1953; Petrusewiczowa, 1938) have discussed whether changes in web patterns during the growth of spiders are dependent upon changes in the growing spider’s body proportions. The appearance of a free sector in the adult Zilla web independent of previous practice has been used as an argument in favor of the theory that web patterns are innate. But this does not prove that other parameters in web growth are independent of the animal’s body measurements. Such considerations induced us to include in our report the results of measurements of the length of the first legs of spiders and their body weight.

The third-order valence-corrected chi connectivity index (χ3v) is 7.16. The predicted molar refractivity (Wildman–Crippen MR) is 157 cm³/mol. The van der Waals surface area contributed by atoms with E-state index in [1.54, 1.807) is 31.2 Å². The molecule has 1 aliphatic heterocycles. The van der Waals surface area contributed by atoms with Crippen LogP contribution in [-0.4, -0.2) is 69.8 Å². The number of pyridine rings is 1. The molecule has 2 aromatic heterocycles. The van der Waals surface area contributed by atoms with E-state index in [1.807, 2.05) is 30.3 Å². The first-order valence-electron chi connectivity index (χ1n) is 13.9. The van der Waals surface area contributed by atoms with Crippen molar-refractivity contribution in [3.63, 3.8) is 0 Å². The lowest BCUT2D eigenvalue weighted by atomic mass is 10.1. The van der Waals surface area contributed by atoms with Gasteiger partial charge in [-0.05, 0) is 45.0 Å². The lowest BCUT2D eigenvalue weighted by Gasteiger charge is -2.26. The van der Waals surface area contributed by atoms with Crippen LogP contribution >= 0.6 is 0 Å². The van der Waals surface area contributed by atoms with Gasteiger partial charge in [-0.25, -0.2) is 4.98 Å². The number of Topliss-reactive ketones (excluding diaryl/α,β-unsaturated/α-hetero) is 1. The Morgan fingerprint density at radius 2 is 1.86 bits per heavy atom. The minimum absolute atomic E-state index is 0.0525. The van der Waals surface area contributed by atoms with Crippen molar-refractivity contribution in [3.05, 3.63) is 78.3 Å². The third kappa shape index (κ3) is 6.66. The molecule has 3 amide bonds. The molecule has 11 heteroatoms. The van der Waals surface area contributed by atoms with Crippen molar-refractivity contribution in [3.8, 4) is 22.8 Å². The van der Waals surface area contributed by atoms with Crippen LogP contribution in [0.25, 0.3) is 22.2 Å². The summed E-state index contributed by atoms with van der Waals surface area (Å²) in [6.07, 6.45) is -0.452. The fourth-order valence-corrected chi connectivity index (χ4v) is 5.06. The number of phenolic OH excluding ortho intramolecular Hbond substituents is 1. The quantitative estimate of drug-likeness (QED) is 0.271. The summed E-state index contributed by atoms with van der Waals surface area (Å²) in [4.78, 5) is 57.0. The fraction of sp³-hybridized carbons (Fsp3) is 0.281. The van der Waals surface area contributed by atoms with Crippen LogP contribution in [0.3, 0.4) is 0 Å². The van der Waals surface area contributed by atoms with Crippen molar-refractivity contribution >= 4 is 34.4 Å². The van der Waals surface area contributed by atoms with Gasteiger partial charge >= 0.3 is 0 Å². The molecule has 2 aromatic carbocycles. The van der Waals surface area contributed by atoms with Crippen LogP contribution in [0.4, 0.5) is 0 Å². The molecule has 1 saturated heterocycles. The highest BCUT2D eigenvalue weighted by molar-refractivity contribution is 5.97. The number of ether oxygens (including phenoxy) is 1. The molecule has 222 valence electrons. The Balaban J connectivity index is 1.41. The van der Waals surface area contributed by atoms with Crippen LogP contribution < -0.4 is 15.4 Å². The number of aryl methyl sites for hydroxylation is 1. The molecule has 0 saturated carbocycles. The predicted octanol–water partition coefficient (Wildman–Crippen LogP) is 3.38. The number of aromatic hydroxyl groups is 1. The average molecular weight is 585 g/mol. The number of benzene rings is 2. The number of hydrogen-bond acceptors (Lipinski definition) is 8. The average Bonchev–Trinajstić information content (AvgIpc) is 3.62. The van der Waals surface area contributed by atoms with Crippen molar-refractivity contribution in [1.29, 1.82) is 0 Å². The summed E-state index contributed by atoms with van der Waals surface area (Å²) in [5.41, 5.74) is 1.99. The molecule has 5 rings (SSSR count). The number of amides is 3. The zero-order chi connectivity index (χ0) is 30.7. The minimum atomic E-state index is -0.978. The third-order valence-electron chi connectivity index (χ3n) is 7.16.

Several authors have published results of their observations on webs of young and adult spiders of different species. These results are contradictory. Wiehle (1927) counted more radii ^1 the webs of young spiders than in those of adults while Koenig (1951) found less radii in the small webs of his young Araneus diadematus than in the webs of grown-up individuals. Savory (1952) observed a slight decrease in the number of radii during four summer months in outdoor Araneus diadematus webs but points out that there was considerable variation. Tilquin (i942)-Bwho counted radii in a great number of webs of Argiope bruennichi which he kept indoors— related them to molting periods. He describes a slight increase in average number of radii (from 22 to 29) around the third molting. For the rest of the spider’s life the average number stayed about even. His numbers varied between 10 and 40 radii in the webs of young spiders as compared to between 19 and 41 in adult webs. Peters (1953) measured mesh size between two radii and two turns of the provisional spiral, in young and adult Araneus diadematus webs. He found that there was a change in the ratio of body size to mesh size during the lifetime of a spider. This led him to the conclusion that body size does not determine mesh size. Mayer (1953) tried to establish a relationship between body weight and mesh size. One of her Araneus diadematus built one comparatively wide-meshed web with a low number of radii after a weight of 72 mg. had been attached to its body. But there is still some doubt whether the wide meshes were a function of the weight because the same spider with a smaller (30 mg.) weight attached built one even wider web.